“Increasingly, the United States and a significant number of other countries are turning to forensic nurse examiners with the expectation to augment the often insufficient resources that have resulted in the destruction of evidence, long delays in medical response time, the loss of human lives, and inadequate prosecutions,” Lynch said. “Among the core challenges that face health and justice providers are protection of the patient’s legal, civil, and human rights.”

The following are steps most forensic nurses take during the evidence-collecting process:

  • Record patient history – The first step is finding out any details about injuries that were sustained and relevant medical background. Record exact quotes from the victim for later use in court cases.
  • Take detailed photographs – Ideally, photos should be taken of wounds before they are treated. Make sure to identify all photos and injuries. Also, photograph associated clothing and accessories
  • Describe injuries – Clearly record details about the injuries including location and size. Use a body chart to identify the location of the injuries.
    Collect evidence – Physical evidence includes body fluids, fibers or hairs transferred from the perpetrator to the victim. Gloves should be worn when collecting evidence to avoid cross contamination.
  • Ensure a chain of custody – Forensic nurses must ensure all evidence and documentation is properly cataloged, stored, and protected. The chain of custody is the paper trail that shows accountability in the security of evidence.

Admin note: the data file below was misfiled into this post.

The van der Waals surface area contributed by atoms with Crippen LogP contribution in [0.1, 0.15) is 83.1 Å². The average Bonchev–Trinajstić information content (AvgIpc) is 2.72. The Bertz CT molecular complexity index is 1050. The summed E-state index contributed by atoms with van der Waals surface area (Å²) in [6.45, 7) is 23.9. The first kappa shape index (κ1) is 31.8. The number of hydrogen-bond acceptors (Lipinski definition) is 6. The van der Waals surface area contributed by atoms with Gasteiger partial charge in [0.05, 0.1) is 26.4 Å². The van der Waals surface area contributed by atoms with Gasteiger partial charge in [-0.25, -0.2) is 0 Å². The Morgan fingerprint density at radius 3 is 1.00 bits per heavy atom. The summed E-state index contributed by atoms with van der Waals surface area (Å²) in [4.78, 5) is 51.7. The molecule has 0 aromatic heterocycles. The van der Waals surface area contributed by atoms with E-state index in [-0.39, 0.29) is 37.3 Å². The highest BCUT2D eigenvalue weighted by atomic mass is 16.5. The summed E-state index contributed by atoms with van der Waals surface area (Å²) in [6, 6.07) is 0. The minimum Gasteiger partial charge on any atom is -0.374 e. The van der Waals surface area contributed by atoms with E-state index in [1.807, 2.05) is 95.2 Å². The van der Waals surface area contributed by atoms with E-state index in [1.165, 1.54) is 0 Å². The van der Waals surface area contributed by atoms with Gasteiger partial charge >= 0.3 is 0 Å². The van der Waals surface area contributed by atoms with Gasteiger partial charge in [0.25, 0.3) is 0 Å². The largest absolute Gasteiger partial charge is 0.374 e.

Roles of Forensic Nurses

The primary focus for any nurse is life-saving interventions. However, when administering these interventions, forensic nurses ensure crucial evidence is not destroyed. According to the IAFN, there are several fields for forensic nurses:

  • Sexual assault nurse examiner (SANE) – Probably the most common field for a forensic nurse to assist victims of sexual assault. They primarily work in hospitals and rape crisis centers.
  • Nurse Death Investigator (NDI) – Nurse Death Investigators investigate causes of death and, in some cases, testify about the findings in court.
  • Forensic Psychiatric Nurse – They often work in prisons and jails with criminal offenders who have suspected mental illness or behavioral disorders.

Duquesne University Master of Science in Nursing program

Students enrolled in Duquesne University’s Master of Science in Nursing (MSN) program have an opportunity to specialize in forensic nursing. The collaborative program, coordinated with Duquesne University’s Cyril H. Wecht Institute of Forensic Science and Law, allows for a general nursing curriculum coupled with a focus on investigative techniques to assist in the legal process. The curriculum includes classes that focus on criminal law, pharmacology, healthcare ethics and healthcare administration.

Sources

  • Forensic Nursing http://c.ymcdn.com/sites/www.forensicnurses.org/resource/resmgr/Docs/SS_Public_Comment_Draft_1505.pdf?hhSearchTerms=%222015protect%20$elax%20pm%20$andprotect%20$elax%20pm%20$draft%22
  • Forensic Nursing: Part 1. Evidence Collection for Nurses http://www.medscape.org/viewarticle/571057
  • Virginia Lynch on Forensic Nursing http://www.sciencedirect.com/science/article/pii/S2090536X11000049
  • International Association of Forensic Nurses http://c.ymcdn.com/sites/www.forensicnurses.org/resource/resmgr/media/Forensic_Nurses_on_the_Hill_.pdf
  • Virginia Lynch http://www.forensicnurses.org/page/750/OTE-Volume-18-Number-2---Summer-2012-IAFN-Anniv.htm
  • Forensic Nursing Science and the Global Agenda http://www.medscape.com/viewarticle/565600_2